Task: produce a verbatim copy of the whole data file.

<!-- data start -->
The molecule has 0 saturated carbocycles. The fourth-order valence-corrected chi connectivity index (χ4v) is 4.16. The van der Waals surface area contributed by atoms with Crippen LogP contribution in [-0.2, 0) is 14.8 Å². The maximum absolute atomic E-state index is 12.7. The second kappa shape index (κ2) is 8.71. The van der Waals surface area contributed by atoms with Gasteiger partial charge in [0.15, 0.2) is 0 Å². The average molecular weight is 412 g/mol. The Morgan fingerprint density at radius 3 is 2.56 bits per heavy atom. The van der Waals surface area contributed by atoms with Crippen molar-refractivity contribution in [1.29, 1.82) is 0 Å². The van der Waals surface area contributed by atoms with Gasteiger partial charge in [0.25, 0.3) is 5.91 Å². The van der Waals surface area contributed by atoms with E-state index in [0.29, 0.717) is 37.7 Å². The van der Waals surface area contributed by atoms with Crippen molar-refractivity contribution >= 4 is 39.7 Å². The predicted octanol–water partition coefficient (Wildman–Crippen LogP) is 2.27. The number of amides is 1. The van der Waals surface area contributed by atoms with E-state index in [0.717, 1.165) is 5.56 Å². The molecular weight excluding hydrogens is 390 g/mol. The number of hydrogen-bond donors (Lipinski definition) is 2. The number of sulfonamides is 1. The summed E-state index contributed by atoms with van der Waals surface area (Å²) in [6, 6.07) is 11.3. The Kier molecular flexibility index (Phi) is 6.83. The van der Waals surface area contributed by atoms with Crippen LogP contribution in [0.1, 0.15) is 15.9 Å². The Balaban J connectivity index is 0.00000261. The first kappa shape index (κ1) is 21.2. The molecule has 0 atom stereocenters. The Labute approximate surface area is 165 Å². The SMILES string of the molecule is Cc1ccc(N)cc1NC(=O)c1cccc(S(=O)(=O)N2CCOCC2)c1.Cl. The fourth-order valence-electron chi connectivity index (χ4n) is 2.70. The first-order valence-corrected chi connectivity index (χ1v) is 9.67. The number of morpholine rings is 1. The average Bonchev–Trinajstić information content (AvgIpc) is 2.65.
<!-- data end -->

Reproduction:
The molecule has 0 saturated carbocycles. The fourth-order valence-corrected chi connectivity index (χ4v) is 4.16. The van der Waals surface area contributed by atoms with Crippen LogP contribution in [-0.2, 0) is 14.8 Å². The maximum absolute atomic E-state index is 12.7. The second kappa shape index (κ2) is 8.71. The van der Waals surface area contributed by atoms with Gasteiger partial charge in [0.15, 0.2) is 0 Å². The average molecular weight is 412 g/mol. The Morgan fingerprint density at radius 3 is 2.56 bits per heavy atom. The van der Waals surface area contributed by atoms with Crippen molar-refractivity contribution in [1.29, 1.82) is 0 Å². The van der Waals surface area contributed by atoms with Gasteiger partial charge in [0.25, 0.3) is 5.91 Å². The van der Waals surface area contributed by atoms with E-state index in [0.29, 0.717) is 37.7 Å². The van der Waals surface area contributed by atoms with Crippen molar-refractivity contribution >= 4 is 39.7 Å². The predicted octanol–water partition coefficient (Wildman–Crippen LogP) is 2.27. The number of amides is 1. The van der Waals surface area contributed by atoms with E-state index in [0.717, 1.165) is 5.56 Å². The molecular weight excluding hydrogens is 390 g/mol. The number of hydrogen-bond donors (Lipinski definition) is 2. The number of sulfonamides is 1. The summed E-state index contributed by atoms with van der Waals surface area (Å²) in [6, 6.07) is 11.3. The Kier molecular flexibility index (Phi) is 6.83. The van der Waals surface area contributed by atoms with Crippen LogP contribution in [0.1, 0.15) is 15.9 Å². The Balaban J connectivity index is 0.00000261. The first kappa shape index (κ1) is 21.2. The molecule has 0 atom stereocenters. The Labute approximate surface area is 165 Å². The SMILES string of the molecule is Cc1ccc(N)cc1NC(=O)c1cccc(S(=O)(=O)N2CCOCC2)c1.Cl. The fourth-order valence-electron chi connectivity index (χ4n) is 2.70. The first-order valence-corrected chi connectivity index (χ1v) is 9.67. The number of morpholine rings is 1. The average Bonchev–Trinajstić information content (AvgIpc) is 2.65.